Milton Sills (1882 - 1930) American Actor, Editor and Writer. American leading man of silent pictures. Born into affluence in Chicago, he attended the University of Chicago on scholarship and remained there as a professor of psychology and philosophy. A chance visit to the school by actor- manager Donald Robertson led to Sills abandoning his career and joining Robertson's stock company as an actor in 1905. Three years later he went to New York and was an immediate Broadway success. After nearly twenty productions, he was wooed into films by producer William A. Brady. Sills debuted in The Pit (1914) and was just as immediately a success in movies. His stalwart personality and handsome looks brought him a following, and his talent extended to a wide variety of roles in an equally wide variety of genres. Although he free-lanced for many years, working at almost every studio, he signed with First National in 1924 and made a couple dozen films there. Still popular at the advent of sound, he seemed assured of a continued career, but physical, emotional, and financial difficulties disrupted his life in the late 1920s. He died suddenly of a heart attack while playing tennis in 1930 at the age of 48. He was survived by his second wife, actress Doris Kenyon, and his two children.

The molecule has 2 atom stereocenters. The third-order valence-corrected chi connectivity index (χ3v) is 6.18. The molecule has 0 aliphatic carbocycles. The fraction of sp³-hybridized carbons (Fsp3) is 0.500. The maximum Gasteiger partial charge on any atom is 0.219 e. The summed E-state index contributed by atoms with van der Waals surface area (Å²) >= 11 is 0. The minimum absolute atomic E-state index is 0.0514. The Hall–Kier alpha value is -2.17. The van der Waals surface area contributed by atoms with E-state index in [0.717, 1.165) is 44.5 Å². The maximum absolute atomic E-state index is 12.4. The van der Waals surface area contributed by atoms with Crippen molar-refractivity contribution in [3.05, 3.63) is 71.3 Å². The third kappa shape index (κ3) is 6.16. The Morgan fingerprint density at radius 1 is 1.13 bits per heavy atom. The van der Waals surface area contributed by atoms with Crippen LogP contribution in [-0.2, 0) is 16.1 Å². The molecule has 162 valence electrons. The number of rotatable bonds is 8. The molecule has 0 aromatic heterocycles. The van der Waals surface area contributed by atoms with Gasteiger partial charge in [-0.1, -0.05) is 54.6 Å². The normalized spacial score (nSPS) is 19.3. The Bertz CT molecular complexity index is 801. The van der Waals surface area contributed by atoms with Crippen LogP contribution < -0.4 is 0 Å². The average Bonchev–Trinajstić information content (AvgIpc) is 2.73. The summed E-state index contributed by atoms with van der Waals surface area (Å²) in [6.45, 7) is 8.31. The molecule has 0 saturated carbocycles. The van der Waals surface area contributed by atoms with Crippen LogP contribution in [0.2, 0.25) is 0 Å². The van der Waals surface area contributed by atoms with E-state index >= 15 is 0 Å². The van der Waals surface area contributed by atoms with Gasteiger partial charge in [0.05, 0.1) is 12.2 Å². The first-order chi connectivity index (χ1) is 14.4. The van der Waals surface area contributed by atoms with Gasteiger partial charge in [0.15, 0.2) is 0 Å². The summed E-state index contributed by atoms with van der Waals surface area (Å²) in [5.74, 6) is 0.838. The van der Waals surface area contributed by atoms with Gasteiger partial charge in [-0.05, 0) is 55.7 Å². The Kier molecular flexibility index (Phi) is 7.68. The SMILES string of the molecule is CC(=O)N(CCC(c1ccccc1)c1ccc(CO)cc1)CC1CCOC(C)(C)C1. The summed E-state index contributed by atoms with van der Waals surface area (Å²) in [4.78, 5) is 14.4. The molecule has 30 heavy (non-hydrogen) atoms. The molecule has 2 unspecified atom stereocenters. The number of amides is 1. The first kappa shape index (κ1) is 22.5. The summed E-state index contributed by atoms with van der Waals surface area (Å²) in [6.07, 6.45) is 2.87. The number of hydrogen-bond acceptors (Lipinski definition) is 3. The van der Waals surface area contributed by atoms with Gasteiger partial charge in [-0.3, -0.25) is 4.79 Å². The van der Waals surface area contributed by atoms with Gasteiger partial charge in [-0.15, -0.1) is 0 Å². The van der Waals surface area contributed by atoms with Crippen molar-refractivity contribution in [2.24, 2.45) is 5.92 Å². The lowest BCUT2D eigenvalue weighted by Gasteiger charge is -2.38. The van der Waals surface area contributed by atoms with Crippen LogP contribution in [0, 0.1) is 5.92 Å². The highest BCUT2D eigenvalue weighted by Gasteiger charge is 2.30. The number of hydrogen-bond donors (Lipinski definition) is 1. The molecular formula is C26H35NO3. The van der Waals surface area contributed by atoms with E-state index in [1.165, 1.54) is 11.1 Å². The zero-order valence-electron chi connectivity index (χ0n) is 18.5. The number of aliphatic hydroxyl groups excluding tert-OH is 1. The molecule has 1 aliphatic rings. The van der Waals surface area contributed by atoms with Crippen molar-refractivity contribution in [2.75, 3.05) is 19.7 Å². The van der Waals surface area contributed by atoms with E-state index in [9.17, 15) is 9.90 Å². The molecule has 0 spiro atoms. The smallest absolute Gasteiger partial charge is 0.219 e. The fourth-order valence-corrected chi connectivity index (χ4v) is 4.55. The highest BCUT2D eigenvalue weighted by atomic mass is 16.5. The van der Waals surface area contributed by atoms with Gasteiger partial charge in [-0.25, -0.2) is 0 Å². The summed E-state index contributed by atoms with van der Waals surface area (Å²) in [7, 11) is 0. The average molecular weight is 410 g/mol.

Son Kenyon Clarence Sills (6 May 1927 - 11 April 1971)
One of the 36 founders of the Academy of Motion Picture Arts and Sciences (AMPAS)
Fluent in Italian, Russian, French, and German
His principal heir was his nephew, Frederick (Fritz) Sills, who went on to become a world-famous body-builder. Fritz was lured to Hollywood in the 1960s where he was offered the starring role in Tarzan. He turned down the role when he learned that the salary was $1,750 a week, less than he was receiving from his uncles Trust Fund. Fritz Sills died in Hollywood in 1968.
Before becoming an actor, he was a professor of philosophy at the University of Chicago (IL).